People often ask me why I left sunny San Diego, my home of eighteen years, to move to Fresno for college. I usually tell them that I got a scholarship, which is true. But there’s more to my anorexia eating disorder recovery story. Truthfully, I wanted to get as far away as possible from all the places and people that reminded me of anorexia and everything it had taken away from me.
For one, it took away a promising swim career. At the peak of my performance (and before my food restriction caused my muscles to atrophy), I was competing with the fastest swimmers in Southern California and was planning on swimming in college.
It took away friendships. It must have been hard for my friends to watch my decline and feel helpless, not knowing what to say or do to make it stop. I mistook their hesitation for rejection, leaving me feeling angry, betrayed, and hurt.
It took away my energy and excitement for life. I remember being tired all the time—not only because I was actively depriving my body of nutrients and fuel, but also because I would fight hard to stay awake at night obsessively planning my meals for the next day.
In treatment, my weight was restored within a matter of months, and intensive therapy brought about physical and mental healing. It took a long time to extricate my own thoughts from the ones that were trying to kill me and to recognize the voice in my head as the enemy. Slowly but surely, I learned how to feed myself again.
Slowly but surely, I rebuilt my life—my body, my relationships, myself.
As they say, time heals (so does intensive therapy, weight restoration, a strong support system, and medication). With each year that passes, I get a little more confident, a little more independent, and a whole lot happier. These years in college have been the best of my life. My time with anorexia is fading into the rearview mirror.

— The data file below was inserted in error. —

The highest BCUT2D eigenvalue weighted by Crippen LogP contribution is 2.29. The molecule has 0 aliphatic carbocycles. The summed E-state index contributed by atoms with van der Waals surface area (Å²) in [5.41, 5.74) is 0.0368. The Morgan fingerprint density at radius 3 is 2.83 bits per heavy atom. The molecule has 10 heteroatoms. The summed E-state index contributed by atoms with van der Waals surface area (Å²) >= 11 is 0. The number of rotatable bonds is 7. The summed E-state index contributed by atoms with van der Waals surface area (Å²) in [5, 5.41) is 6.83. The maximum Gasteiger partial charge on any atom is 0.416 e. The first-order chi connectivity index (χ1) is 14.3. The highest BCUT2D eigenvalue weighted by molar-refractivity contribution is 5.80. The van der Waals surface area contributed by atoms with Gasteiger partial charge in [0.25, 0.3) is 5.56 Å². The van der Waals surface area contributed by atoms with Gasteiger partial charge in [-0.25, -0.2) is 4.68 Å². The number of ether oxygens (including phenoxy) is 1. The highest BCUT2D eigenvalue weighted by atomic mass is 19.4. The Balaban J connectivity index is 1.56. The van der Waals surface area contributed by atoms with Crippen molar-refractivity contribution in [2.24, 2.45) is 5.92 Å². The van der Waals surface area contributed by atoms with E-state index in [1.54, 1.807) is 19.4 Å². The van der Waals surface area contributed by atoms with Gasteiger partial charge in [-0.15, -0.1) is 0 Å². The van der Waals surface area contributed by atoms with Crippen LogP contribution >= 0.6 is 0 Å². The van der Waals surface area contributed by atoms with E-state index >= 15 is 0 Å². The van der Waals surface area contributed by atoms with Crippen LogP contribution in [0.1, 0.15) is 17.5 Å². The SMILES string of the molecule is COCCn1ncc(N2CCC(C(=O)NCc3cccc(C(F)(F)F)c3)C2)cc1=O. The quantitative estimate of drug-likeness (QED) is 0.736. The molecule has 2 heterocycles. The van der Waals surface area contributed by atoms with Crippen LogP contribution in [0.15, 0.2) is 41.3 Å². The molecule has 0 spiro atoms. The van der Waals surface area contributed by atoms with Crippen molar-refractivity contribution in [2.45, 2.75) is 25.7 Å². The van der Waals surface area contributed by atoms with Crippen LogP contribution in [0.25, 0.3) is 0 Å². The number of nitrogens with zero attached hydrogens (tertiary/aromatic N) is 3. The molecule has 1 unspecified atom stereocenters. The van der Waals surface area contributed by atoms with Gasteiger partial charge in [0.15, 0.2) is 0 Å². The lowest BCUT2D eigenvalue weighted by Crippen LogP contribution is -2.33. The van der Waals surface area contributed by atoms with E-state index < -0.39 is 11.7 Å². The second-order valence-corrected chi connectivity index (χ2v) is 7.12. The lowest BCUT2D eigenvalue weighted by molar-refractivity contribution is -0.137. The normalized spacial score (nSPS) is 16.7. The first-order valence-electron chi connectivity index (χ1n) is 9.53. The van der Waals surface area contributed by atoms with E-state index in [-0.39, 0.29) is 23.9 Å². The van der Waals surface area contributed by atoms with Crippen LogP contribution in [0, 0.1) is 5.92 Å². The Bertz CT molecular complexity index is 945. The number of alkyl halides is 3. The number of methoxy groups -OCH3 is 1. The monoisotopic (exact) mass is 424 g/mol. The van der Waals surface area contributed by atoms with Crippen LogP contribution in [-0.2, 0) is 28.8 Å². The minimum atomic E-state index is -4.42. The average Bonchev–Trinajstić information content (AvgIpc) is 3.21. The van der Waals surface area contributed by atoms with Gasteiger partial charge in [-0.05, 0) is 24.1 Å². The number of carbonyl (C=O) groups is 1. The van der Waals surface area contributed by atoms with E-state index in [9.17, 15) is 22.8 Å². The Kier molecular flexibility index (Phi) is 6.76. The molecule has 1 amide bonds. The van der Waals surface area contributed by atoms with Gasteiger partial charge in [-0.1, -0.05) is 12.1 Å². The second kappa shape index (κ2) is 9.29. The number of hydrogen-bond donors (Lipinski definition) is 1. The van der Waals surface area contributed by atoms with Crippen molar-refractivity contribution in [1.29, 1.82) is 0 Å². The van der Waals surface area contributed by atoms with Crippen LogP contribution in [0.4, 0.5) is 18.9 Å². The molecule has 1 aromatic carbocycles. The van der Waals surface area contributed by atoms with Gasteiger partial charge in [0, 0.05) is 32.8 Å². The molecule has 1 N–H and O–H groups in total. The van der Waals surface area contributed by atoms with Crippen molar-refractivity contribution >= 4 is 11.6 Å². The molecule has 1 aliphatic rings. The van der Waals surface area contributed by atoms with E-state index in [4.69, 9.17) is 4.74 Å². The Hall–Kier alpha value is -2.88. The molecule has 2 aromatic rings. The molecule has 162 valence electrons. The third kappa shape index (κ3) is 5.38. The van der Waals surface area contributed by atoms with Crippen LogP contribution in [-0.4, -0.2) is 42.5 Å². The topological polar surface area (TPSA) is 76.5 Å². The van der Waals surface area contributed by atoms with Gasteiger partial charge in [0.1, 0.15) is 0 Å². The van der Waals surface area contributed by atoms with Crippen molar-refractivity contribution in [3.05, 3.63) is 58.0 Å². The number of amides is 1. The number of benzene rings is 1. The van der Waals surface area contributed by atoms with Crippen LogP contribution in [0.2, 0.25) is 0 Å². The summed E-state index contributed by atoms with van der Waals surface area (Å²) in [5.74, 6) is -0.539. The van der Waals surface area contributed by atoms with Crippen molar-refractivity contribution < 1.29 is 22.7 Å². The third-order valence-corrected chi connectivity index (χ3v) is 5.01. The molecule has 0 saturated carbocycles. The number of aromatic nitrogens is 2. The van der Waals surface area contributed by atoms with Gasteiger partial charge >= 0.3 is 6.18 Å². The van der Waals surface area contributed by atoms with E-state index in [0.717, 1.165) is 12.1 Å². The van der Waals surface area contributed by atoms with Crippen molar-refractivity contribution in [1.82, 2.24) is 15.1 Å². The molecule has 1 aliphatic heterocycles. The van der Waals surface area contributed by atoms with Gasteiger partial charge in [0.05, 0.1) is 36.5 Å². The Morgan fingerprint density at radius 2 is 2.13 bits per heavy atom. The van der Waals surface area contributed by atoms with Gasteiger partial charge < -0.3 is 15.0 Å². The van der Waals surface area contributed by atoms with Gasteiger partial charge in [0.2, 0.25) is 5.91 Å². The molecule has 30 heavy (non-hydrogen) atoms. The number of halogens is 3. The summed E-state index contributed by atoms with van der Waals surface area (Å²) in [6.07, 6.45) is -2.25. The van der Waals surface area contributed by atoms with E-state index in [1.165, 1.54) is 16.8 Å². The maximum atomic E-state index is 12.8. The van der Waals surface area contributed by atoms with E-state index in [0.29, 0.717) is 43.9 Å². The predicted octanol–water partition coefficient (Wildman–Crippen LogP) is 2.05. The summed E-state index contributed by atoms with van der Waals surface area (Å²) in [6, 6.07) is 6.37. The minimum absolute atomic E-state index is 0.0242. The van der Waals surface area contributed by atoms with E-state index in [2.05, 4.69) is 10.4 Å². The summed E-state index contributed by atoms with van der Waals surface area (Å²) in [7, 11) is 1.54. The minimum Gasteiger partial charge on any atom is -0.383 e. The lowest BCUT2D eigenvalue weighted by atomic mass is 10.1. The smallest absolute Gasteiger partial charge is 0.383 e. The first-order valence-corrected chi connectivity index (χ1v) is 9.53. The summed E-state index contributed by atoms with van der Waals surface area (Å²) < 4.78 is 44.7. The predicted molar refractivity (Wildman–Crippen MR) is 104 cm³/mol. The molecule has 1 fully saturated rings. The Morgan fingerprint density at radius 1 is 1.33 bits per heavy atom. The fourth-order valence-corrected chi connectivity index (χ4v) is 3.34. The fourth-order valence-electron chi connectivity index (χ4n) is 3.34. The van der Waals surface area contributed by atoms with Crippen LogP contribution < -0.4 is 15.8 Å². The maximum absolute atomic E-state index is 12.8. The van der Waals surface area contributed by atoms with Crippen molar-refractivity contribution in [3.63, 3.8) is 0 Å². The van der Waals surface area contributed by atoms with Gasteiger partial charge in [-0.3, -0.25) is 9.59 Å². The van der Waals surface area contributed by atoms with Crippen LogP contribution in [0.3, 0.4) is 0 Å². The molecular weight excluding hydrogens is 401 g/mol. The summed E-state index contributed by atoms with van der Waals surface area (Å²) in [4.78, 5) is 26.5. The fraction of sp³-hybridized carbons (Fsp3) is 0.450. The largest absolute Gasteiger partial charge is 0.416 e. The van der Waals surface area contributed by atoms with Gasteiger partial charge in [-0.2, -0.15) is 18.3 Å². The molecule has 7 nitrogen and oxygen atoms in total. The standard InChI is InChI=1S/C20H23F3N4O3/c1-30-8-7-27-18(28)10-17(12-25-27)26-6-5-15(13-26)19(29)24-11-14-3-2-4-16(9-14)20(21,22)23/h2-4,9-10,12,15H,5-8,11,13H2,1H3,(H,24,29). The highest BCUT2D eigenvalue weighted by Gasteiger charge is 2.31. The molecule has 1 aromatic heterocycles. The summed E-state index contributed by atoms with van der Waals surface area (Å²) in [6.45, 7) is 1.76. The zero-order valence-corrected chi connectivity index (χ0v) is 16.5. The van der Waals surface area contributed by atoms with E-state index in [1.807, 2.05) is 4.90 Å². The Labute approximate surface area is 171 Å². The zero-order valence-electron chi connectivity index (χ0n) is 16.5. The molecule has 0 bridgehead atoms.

But as everyone in recovery knows, anorexia is never really gone.
It still comes to visit every once in a while. It visited briefly this past winter when I was packing for my trip to Africa.
“I probably won’t need a bathing suit anyway.”
“It would just take up room in my suitcase.”
Fast-forward a couple of weeks: I am sitting on the edge of the pool at our desert campsite in Namibia with my feet dangling in, watching everyone else in the group—all ages, all shapes, and all sizes—swimming and cooling off in the heat.
I realize my mistake. How could I have fallen for it? That voice in my head had crept up again while I was packing, trying desperately to pull me back into its grasp. It caught me off guard; it had been such a long time since it last came to visit.
I bet it’s scared…I’ve been so happy lately, so satisfied with life.
It knows it’s losing.
When we get to the next town, I find a department store and grab the first bathing suit I see in my size.
A couple days later, our tour guide takes us to a secluded rock quarry filled with rainwater in Botswana. I am the first one to jump in and the last one to climb out.
Anorexia may have taken things away from me, but fighting it gave me infinitely more strength, confidence, and wisdom than I ever had before it entered my life.
To anyone still on his or her journey to recovery, I wish you this:
May the energy and nutrients from food fuel your body.
May kindness, love, and forgiveness fill your heart.
May your experiences and the people you share them with feed your soul.
And to my eating disorder, I say this: I won. I have found my happiness, and I’m never giving it up for you again.
The opinions and views of our guest contributors are shared to provide a broad perspective of eating disorders. These are not necessarily the views of Eating Disorder Hope, but an effort to offer a discussion of various issues by different concerned individuals.
We at Eating Disorder Hope understand that eating disorders result from a combination of environmental and genetic factors. If you or a loved one are suffering from an eating disorder, please know that there is hope for you, and seek immediate professional help.
Published on February 26, 2018.
Reviewed By: Jacquelyn Ekern, MS, LPC on February 26, 2018.
Published on EatingDisorderHope.com